, Port Arthur, Texas

Bob West

April 27, 2013

West column: Cowboys fan knew what team's best draft deal would be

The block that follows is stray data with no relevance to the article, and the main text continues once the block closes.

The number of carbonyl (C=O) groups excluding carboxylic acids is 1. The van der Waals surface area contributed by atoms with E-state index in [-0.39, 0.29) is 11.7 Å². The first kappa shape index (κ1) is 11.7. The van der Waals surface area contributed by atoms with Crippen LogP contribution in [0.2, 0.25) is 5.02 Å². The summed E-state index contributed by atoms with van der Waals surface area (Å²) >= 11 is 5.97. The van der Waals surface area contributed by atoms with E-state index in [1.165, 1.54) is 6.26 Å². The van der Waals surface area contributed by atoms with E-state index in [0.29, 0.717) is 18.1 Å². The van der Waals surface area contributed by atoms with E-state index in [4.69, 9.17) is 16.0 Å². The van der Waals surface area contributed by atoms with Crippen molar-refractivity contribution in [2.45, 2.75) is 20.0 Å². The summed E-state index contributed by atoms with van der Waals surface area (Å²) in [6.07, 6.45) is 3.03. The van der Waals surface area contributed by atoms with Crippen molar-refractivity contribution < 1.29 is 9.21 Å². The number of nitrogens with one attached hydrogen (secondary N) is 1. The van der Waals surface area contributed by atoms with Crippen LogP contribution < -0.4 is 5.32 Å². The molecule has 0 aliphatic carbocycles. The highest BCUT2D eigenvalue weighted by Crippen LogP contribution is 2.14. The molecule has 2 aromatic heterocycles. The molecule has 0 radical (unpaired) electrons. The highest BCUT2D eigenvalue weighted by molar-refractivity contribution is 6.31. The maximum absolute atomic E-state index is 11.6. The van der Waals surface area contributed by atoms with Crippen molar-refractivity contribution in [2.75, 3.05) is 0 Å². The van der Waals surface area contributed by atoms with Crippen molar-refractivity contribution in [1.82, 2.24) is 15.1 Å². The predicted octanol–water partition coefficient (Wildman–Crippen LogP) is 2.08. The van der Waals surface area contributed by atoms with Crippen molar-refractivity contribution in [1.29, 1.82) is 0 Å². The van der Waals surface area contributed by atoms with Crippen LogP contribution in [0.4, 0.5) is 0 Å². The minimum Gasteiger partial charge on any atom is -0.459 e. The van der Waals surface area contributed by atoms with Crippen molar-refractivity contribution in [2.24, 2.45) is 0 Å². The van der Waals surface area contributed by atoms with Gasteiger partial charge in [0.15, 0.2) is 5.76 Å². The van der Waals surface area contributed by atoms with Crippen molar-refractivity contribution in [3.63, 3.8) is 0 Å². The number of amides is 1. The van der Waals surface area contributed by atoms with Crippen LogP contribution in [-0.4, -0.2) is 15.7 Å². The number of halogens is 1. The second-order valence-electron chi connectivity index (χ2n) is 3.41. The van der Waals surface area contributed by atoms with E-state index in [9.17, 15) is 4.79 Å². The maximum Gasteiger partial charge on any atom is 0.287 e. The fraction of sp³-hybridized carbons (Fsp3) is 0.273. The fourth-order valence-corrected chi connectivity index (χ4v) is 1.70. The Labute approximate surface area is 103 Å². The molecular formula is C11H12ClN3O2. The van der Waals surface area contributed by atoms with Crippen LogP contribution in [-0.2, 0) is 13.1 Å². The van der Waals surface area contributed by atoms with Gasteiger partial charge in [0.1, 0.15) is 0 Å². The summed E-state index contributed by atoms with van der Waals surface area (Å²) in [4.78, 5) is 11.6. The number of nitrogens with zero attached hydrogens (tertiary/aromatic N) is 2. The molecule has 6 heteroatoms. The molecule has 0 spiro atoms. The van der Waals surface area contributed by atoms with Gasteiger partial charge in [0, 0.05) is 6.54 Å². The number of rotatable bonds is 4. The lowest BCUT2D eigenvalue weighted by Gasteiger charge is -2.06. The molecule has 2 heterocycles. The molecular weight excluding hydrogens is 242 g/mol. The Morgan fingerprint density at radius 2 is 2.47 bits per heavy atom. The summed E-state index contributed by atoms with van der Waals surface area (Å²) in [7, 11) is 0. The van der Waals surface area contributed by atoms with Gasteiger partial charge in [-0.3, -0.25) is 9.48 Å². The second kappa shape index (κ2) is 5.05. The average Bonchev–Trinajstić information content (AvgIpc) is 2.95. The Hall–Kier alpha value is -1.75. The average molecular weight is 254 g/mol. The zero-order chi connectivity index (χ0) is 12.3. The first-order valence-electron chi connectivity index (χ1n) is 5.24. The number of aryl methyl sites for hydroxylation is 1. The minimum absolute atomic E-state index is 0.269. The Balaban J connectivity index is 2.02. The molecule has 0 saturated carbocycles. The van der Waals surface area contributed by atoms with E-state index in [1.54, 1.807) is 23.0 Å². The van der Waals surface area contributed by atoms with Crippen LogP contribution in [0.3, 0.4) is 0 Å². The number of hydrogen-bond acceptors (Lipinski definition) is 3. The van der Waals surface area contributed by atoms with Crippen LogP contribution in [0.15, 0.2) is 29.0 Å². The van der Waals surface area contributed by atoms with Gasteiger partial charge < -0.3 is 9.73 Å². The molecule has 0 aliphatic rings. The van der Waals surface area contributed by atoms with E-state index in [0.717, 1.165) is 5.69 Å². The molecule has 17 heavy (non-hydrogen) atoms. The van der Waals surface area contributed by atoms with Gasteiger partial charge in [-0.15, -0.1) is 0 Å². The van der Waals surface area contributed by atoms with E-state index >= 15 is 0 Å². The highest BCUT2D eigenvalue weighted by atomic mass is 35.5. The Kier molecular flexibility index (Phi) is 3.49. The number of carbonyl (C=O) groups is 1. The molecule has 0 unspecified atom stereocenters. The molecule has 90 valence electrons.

PORT ARTHUR —     Highlight of the NFL draft had to be the Dallas Cowboys fan whose placard was captured by ESPN’s cameras Thursday night at Radio City Music Hall in New York, just before the team’s latest suspect first-move was announced. For those who didn’t see it, the sign read: “Can we trade our pick for a new GM?” Not only was it funny, but Jerry Jones made the thought oh-so-appropriate with his selection of Wisconsin center Travis Frederick, a player generally pegged as a third-round value. Summing up, Dallas’ chief moron traded down 13 spots in the first round, got only a late third-round pick from San Francisco for doing it and wound up with a questionable pick at No. 31. More and more Jethro is starting to remind me of a senile Al Davis continually undermining his team’s chances . . . Best story of the draft has to be D.J. Hayden, the University of Houston cornerback who went from a walking medical miracle to the No. 12 selection in the first round. Hayden, for those not familiar with his story, should have died after a freak November practice-field mishap which tore the main vein that pumps blood to the heart from the lower half of the body. From an injury that leads to death 95 percent of the time, most often happens in automobile accidents and had doctors telling him he’d need a year to heal, and might never play football again, Hayden is on top of the world. The only possible negative, which is a mere blip in this case, is that he got drafted by the Raiders.